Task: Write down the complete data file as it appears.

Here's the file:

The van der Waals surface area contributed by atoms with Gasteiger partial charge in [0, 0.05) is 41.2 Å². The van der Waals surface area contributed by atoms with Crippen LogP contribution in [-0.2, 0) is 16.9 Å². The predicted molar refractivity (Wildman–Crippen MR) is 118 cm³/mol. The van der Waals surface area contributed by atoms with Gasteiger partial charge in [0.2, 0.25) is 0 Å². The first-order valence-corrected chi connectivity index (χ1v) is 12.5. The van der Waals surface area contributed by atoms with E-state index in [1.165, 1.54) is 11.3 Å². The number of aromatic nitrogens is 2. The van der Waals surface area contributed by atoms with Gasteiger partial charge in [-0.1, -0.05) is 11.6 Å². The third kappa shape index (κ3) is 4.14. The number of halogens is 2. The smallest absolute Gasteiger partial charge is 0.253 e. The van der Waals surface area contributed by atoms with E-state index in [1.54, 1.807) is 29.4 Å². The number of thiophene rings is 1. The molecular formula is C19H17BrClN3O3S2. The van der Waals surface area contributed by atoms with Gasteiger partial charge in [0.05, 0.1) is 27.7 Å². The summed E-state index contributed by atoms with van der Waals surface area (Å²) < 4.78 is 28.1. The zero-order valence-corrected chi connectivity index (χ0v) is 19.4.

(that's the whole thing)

The van der Waals surface area contributed by atoms with Gasteiger partial charge in [0, 0.05) is 41.2 Å². The van der Waals surface area contributed by atoms with Crippen LogP contribution in [-0.2, 0) is 16.9 Å². The predicted molar refractivity (Wildman–Crippen MR) is 118 cm³/mol. The van der Waals surface area contributed by atoms with Gasteiger partial charge in [0.2, 0.25) is 0 Å². The first-order valence-corrected chi connectivity index (χ1v) is 12.5. The van der Waals surface area contributed by atoms with E-state index in [1.165, 1.54) is 11.3 Å². The number of aromatic nitrogens is 2. The van der Waals surface area contributed by atoms with Gasteiger partial charge in [-0.1, -0.05) is 11.6 Å². The third kappa shape index (κ3) is 4.14. The number of halogens is 2. The smallest absolute Gasteiger partial charge is 0.253 e. The van der Waals surface area contributed by atoms with E-state index in [1.54, 1.807) is 29.4 Å². The number of thiophene rings is 1. The molecular formula is C19H17BrClN3O3S2. The van der Waals surface area contributed by atoms with Gasteiger partial charge in [0.05, 0.1) is 27.7 Å². The summed E-state index contributed by atoms with van der Waals surface area (Å²) < 4.78 is 28.1. The zero-order valence-corrected chi connectivity index (χ0v) is 19.4.